Thursday, June 17, 2010

Write Every Day?

Well, if you're a writer, why not?

365 Sketches seems to have inspired debate amongst writers about the value of writing every day.


Some interesting reactions. Took me by surprise because "write every day" wasn't the point of me doing "365 Sketches." I don't believe in writer's block. There is simply writing or not writing. Got writer's block? Write something. No more writer's block. I also believe writing can be an act of improvisation. All you need is to start with something - a location, a relationship, a title - and begin writing. Discover the scene as you write. "365 Sketches" is my demonstration that writer's block is a load of hooey.

Does writing every day make you a better writer? I think it does. It develops your writing muscles and allows you to handle and process any ideas that come your way. It trains your brain to write and orient towards the writing process. There seems to be some misconception that this also takes a lot of time. It doesn't. Just writing ten-to-thirty minutes a day will do this for you. And even if you're just writing a sketch-a-week, that's plenty of time to develop and polish a first draft. During 365, I would typically spend an hour to an hour-and-a-half on a first draft and then leave it alone until it was time to post the scene before going to bed. Then I would format the scene and do whatever tweaking or editing I wanted.

But just like doing push-ups every day, there's a benefit, but you'll end up looking like Stretch Armstrong. There's other things to do to round out your development.

- Challenge yourself to write different things. 365 is a variety of scenes, songs, dada/absurdism, poetry, audio bits and monologues. Learn new things and use them. Take classes to learn new things, read books and magazines you wouldn't normally pick up. Be curious about the people you encounter. Readers of "365 Sketches" will get some education about Shakespeare, coffee, Viagra, morning after abortion pills, Robinson Crusoe and different genres. They'll also learn about things that happened to me and friends of mine. And write stuff you'll have fun writing. That's why you'll find 365 loaded with zombies, vampires, aliens from space and unicorns. Shut up about the unicorns.

- Get feedback. I posted my scenes live everyday and invited feedback in the comments section. Here's the thing about feedback - listen to it all and do what you want. Make changes because they resonate with you.

- Seek out feedback from people you trust and respect. In addition allowing myself to receive feedback from anyone, I also sought out feedback from Robot vs. Dinosaur. These are my peeps. They'll give it to me straight and make useful suggestions.

- Don't write every day. That's crazy! Be consistent. Write regularly. Treat it like a part-time job. But only write five days a week and give yourself breaks. Only write every day if you're trying to prove a point. Writing every day can lead to burnout. I did not write a scene on day 366. I took a month off before writing another scene and going back in to the archive to see if I wanted to rewrite any of the 365.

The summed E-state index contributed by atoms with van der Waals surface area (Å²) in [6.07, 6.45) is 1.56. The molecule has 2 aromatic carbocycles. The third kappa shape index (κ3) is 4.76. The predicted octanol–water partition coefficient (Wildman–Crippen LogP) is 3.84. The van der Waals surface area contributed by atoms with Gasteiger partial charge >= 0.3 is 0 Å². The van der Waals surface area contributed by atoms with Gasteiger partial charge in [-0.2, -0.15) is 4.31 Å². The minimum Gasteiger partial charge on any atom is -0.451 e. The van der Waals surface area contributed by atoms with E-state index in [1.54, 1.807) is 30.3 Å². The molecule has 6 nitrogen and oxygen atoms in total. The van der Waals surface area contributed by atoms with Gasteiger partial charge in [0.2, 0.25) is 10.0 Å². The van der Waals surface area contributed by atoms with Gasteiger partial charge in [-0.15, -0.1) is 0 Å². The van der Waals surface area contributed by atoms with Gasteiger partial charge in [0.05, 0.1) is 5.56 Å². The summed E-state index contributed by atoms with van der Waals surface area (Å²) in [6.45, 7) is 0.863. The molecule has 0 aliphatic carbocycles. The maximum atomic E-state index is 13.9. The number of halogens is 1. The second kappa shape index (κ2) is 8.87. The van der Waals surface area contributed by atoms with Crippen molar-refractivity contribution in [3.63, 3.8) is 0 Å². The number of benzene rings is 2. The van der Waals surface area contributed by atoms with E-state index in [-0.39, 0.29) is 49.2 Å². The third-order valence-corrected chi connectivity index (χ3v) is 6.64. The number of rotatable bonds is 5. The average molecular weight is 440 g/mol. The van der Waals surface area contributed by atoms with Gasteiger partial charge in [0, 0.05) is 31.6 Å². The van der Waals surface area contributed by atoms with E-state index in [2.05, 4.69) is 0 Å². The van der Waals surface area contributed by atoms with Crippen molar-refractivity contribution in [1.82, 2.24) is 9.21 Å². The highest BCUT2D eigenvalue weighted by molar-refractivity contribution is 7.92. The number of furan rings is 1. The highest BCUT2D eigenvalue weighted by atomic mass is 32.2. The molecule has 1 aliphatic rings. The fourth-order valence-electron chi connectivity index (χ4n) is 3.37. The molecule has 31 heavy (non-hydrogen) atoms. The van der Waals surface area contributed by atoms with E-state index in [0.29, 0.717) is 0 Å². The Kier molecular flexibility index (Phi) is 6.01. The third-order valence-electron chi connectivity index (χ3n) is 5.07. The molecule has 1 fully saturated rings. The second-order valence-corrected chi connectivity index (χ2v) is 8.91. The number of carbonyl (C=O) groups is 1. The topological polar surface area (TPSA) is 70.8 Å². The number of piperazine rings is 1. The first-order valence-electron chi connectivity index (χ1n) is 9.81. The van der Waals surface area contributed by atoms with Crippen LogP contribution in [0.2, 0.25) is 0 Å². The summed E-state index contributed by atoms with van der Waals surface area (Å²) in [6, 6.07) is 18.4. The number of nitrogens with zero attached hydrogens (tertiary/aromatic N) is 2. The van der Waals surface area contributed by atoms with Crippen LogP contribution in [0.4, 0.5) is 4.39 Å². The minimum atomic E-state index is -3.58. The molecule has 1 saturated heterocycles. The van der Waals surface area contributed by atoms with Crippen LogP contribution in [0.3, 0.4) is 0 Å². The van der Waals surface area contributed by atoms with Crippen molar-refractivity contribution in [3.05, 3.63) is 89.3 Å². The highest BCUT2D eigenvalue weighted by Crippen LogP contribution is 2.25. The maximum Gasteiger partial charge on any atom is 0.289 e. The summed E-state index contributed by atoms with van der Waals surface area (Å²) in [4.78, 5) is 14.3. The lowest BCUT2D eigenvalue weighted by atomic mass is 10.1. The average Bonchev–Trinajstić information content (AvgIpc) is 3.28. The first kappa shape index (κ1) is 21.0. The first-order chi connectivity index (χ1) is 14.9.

At the end of the day, did writing 365 sketches make me a better writer? Yes. When we put up all 365 sketches live at Strawdog, I was worried that the shows would simply diminish in quality. We did 26 shows, each one featuring two weeks of material. Happy to report that show 26 was one of the best of the lot.

But, Joe, you allowed yourself to rewrite. Any suck ass scenes you posted you made better during the rewrite process. Well, check it out for yourself. The originals can be found on-line and you can compare them to the book. Most of what I did in the rewrite stage is fix typos and trim or add a line here or there. Anything that received a significant revision is noted under the title in the book. So, what does that say? That I'm just damn good? Well, yes. But it's more a testament of the training and experience I have received in writing and improvisation (Second City, iO, WNEP, Robot vs. Dinosaur, Improvised Shakespeare, Chicago Dramatists, Columbia College). I know how to write scenes with interesting characters that have a beginning, middle and end.

Anyone can write a sketch a day for a year. Anyone. What made the difference for me was painting myself in a corner. I gathered support from my friends before starting it. I posted live on-line every day. I had the intention that they would all be performed live and got directors on board during the process. If I had just declared I was going to do it and then wrote them all on my own, I likely would not have finished. Or I would have cheated and crammed writing five scenes into a weekend most weekends. And most of them would have sucked. Posting every day and knowing people were reading them and that they would be produced gave me the drive to make them the best I could and to strive to not repeat myself.